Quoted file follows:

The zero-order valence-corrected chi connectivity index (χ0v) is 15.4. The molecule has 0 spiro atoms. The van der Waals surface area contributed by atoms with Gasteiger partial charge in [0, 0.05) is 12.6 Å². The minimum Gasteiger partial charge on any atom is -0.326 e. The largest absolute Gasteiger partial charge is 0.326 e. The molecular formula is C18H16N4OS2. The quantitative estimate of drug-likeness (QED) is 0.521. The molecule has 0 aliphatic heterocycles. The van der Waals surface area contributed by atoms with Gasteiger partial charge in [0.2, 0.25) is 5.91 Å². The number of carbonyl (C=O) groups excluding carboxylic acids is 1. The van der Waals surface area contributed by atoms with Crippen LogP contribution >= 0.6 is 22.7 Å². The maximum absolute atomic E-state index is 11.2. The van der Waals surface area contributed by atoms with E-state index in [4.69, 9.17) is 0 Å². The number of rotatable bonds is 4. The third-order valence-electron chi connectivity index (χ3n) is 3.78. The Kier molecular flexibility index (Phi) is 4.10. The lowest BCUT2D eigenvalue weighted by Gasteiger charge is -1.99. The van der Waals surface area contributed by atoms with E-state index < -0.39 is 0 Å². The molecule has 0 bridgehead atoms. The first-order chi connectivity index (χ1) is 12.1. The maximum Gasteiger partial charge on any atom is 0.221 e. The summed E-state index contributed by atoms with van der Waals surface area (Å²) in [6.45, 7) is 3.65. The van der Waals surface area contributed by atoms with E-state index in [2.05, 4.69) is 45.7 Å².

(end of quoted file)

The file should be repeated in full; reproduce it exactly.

The zero-order valence-corrected chi connectivity index (χ0v) is 15.4. The molecule has 0 spiro atoms. The van der Waals surface area contributed by atoms with Gasteiger partial charge in [0, 0.05) is 12.6 Å². The minimum Gasteiger partial charge on any atom is -0.326 e. The largest absolute Gasteiger partial charge is 0.326 e. The molecular formula is C18H16N4OS2. The quantitative estimate of drug-likeness (QED) is 0.521. The molecule has 0 aliphatic heterocycles. The van der Waals surface area contributed by atoms with Gasteiger partial charge in [0.2, 0.25) is 5.91 Å². The number of carbonyl (C=O) groups excluding carboxylic acids is 1. The van der Waals surface area contributed by atoms with Crippen LogP contribution >= 0.6 is 22.7 Å². The maximum absolute atomic E-state index is 11.2. The van der Waals surface area contributed by atoms with E-state index in [4.69, 9.17) is 0 Å². The number of rotatable bonds is 4. The third-order valence-electron chi connectivity index (χ3n) is 3.78. The Kier molecular flexibility index (Phi) is 4.10. The lowest BCUT2D eigenvalue weighted by Gasteiger charge is -1.99. The van der Waals surface area contributed by atoms with E-state index < -0.39 is 0 Å². The molecule has 0 bridgehead atoms. The first-order chi connectivity index (χ1) is 12.1. The maximum Gasteiger partial charge on any atom is 0.221 e. The summed E-state index contributed by atoms with van der Waals surface area (Å²) in [6.45, 7) is 3.65. The van der Waals surface area contributed by atoms with E-state index in [2.05, 4.69) is 45.7 Å².